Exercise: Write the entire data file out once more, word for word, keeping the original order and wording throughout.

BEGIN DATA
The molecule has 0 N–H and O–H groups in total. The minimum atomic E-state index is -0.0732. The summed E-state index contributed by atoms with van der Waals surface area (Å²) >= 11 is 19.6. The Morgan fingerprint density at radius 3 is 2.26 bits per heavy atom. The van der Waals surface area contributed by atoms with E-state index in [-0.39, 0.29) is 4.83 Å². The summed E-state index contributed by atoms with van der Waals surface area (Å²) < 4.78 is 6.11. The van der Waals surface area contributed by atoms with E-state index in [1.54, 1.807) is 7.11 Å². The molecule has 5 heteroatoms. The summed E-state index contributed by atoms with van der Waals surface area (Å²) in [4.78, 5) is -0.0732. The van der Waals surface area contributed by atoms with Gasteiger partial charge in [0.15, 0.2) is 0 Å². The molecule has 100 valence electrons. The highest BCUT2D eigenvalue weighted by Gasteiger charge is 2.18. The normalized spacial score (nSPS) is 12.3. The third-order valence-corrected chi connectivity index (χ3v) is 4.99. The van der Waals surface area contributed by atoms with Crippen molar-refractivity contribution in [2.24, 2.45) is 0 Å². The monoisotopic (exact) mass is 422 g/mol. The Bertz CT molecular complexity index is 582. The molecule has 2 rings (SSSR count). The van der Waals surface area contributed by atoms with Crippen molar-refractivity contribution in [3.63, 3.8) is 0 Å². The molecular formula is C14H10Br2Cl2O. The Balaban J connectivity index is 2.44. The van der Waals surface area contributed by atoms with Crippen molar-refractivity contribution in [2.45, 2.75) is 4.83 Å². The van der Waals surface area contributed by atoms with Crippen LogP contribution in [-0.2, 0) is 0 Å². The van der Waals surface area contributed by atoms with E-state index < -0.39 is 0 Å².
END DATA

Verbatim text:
The molecule has 0 N–H and O–H groups in total. The minimum atomic E-state index is -0.0732. The summed E-state index contributed by atoms with van der Waals surface area (Å²) >= 11 is 19.6. The Morgan fingerprint density at radius 3 is 2.26 bits per heavy atom. The van der Waals surface area contributed by atoms with E-state index in [-0.39, 0.29) is 4.83 Å². The summed E-state index contributed by atoms with van der Waals surface area (Å²) < 4.78 is 6.11. The van der Waals surface area contributed by atoms with E-state index in [1.54, 1.807) is 7.11 Å². The molecule has 5 heteroatoms. The summed E-state index contributed by atoms with van der Waals surface area (Å²) in [4.78, 5) is -0.0732. The van der Waals surface area contributed by atoms with Gasteiger partial charge in [0.15, 0.2) is 0 Å². The molecule has 100 valence electrons. The highest BCUT2D eigenvalue weighted by Gasteiger charge is 2.18. The normalized spacial score (nSPS) is 12.3. The third-order valence-corrected chi connectivity index (χ3v) is 4.99. The van der Waals surface area contributed by atoms with Crippen molar-refractivity contribution in [2.24, 2.45) is 0 Å². The monoisotopic (exact) mass is 422 g/mol. The Bertz CT molecular complexity index is 582. The molecule has 2 rings (SSSR count). The van der Waals surface area contributed by atoms with Crippen molar-refractivity contribution in [3.63, 3.8) is 0 Å². The molecular formula is C14H10Br2Cl2O. The Balaban J connectivity index is 2.44. The van der Waals surface area contributed by atoms with Crippen molar-refractivity contribution in [2.45, 2.75) is 4.83 Å². The van der Waals surface area contributed by atoms with Crippen LogP contribution in [-0.2, 0) is 0 Å². The van der Waals surface area contributed by atoms with E-state index < -0.39 is 0 Å².